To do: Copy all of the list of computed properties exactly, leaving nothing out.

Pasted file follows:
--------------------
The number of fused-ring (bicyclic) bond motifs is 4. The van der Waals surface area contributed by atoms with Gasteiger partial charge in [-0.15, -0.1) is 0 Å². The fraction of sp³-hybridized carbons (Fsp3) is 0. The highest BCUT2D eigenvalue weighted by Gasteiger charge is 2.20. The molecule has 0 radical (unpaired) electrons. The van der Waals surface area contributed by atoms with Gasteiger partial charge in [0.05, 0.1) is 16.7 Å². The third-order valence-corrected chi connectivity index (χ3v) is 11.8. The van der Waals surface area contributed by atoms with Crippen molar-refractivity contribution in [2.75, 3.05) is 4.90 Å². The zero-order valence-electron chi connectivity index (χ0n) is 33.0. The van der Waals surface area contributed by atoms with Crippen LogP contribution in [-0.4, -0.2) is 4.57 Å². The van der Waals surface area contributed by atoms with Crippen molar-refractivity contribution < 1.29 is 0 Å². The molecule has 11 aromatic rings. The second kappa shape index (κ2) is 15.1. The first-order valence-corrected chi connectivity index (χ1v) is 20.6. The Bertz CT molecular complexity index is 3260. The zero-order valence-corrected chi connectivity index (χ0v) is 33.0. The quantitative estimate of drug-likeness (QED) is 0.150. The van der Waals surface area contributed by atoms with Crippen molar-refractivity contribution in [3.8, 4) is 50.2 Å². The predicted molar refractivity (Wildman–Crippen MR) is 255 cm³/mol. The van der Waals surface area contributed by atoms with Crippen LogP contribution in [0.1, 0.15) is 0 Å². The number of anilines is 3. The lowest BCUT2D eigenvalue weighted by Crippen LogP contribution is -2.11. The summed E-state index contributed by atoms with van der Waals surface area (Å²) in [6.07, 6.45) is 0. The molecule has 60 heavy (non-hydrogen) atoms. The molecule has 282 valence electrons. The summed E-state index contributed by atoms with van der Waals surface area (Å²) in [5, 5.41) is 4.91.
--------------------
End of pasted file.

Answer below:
The number of fused-ring (bicyclic) bond motifs is 4. The van der Waals surface area contributed by atoms with Gasteiger partial charge in [-0.15, -0.1) is 0 Å². The fraction of sp³-hybridized carbons (Fsp3) is 0. The highest BCUT2D eigenvalue weighted by Gasteiger charge is 2.20. The molecule has 0 radical (unpaired) electrons. The van der Waals surface area contributed by atoms with Gasteiger partial charge in [0.05, 0.1) is 16.7 Å². The third-order valence-corrected chi connectivity index (χ3v) is 11.8. The van der Waals surface area contributed by atoms with Crippen molar-refractivity contribution in [2.75, 3.05) is 4.90 Å². The zero-order valence-electron chi connectivity index (χ0n) is 33.0. The van der Waals surface area contributed by atoms with Crippen LogP contribution in [-0.4, -0.2) is 4.57 Å². The van der Waals surface area contributed by atoms with Crippen molar-refractivity contribution < 1.29 is 0 Å². The molecule has 11 aromatic rings. The second kappa shape index (κ2) is 15.1. The first-order valence-corrected chi connectivity index (χ1v) is 20.6. The Bertz CT molecular complexity index is 3260. The zero-order valence-corrected chi connectivity index (χ0v) is 33.0. The quantitative estimate of drug-likeness (QED) is 0.150. The van der Waals surface area contributed by atoms with Crippen molar-refractivity contribution in [3.8, 4) is 50.2 Å². The predicted molar refractivity (Wildman–Crippen MR) is 255 cm³/mol. The van der Waals surface area contributed by atoms with Crippen LogP contribution in [0.1, 0.15) is 0 Å². The number of anilines is 3. The lowest BCUT2D eigenvalue weighted by Crippen LogP contribution is -2.11. The summed E-state index contributed by atoms with van der Waals surface area (Å²) in [6.07, 6.45) is 0. The molecule has 60 heavy (non-hydrogen) atoms. The molecule has 282 valence electrons. The summed E-state index contributed by atoms with van der Waals surface area (Å²) in [5, 5.41) is 4.91.